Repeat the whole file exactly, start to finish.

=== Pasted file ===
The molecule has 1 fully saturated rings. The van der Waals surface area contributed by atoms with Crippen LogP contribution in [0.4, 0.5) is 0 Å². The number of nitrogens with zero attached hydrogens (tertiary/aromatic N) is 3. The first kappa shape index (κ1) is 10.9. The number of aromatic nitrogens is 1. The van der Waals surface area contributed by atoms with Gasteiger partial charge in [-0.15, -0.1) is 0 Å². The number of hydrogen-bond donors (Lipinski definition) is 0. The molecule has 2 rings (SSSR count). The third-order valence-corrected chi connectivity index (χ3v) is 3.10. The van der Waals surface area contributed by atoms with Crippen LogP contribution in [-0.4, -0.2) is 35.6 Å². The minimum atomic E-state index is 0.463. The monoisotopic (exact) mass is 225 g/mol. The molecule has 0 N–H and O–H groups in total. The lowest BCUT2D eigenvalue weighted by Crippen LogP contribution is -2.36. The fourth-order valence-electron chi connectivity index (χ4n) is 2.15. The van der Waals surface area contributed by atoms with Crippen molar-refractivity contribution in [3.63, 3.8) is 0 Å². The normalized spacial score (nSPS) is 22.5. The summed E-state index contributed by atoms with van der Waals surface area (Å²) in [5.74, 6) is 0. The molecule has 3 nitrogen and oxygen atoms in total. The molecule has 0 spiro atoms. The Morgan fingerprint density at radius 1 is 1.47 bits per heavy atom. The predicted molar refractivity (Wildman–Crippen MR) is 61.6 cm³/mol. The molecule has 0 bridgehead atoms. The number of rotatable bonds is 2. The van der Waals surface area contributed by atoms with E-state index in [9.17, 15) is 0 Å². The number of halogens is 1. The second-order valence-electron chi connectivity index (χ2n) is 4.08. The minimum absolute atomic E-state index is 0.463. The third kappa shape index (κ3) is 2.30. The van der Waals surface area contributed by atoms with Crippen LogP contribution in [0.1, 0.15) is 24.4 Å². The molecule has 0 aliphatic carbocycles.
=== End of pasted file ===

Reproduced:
The molecule has 1 fully saturated rings. The van der Waals surface area contributed by atoms with Crippen LogP contribution in [0.4, 0.5) is 0 Å². The number of nitrogens with zero attached hydrogens (tertiary/aromatic N) is 3. The first kappa shape index (κ1) is 10.9. The number of aromatic nitrogens is 1. The van der Waals surface area contributed by atoms with Gasteiger partial charge in [-0.15, -0.1) is 0 Å². The number of hydrogen-bond donors (Lipinski definition) is 0. The molecule has 2 rings (SSSR count). The third-order valence-corrected chi connectivity index (χ3v) is 3.10. The van der Waals surface area contributed by atoms with Crippen LogP contribution in [-0.4, -0.2) is 35.6 Å². The minimum atomic E-state index is 0.463. The monoisotopic (exact) mass is 225 g/mol. The molecule has 0 N–H and O–H groups in total. The lowest BCUT2D eigenvalue weighted by Crippen LogP contribution is -2.36. The fourth-order valence-electron chi connectivity index (χ4n) is 2.15. The van der Waals surface area contributed by atoms with Crippen molar-refractivity contribution in [3.63, 3.8) is 0 Å². The normalized spacial score (nSPS) is 22.5. The summed E-state index contributed by atoms with van der Waals surface area (Å²) in [5.74, 6) is 0. The molecule has 3 nitrogen and oxygen atoms in total. The molecule has 0 spiro atoms. The Morgan fingerprint density at radius 1 is 1.47 bits per heavy atom. The predicted molar refractivity (Wildman–Crippen MR) is 61.6 cm³/mol. The molecule has 0 bridgehead atoms. The number of rotatable bonds is 2. The van der Waals surface area contributed by atoms with E-state index in [9.17, 15) is 0 Å². The number of halogens is 1. The second-order valence-electron chi connectivity index (χ2n) is 4.08. The minimum absolute atomic E-state index is 0.463. The third kappa shape index (κ3) is 2.30. The van der Waals surface area contributed by atoms with Crippen LogP contribution in [0.1, 0.15) is 24.4 Å². The molecule has 0 aliphatic carbocycles.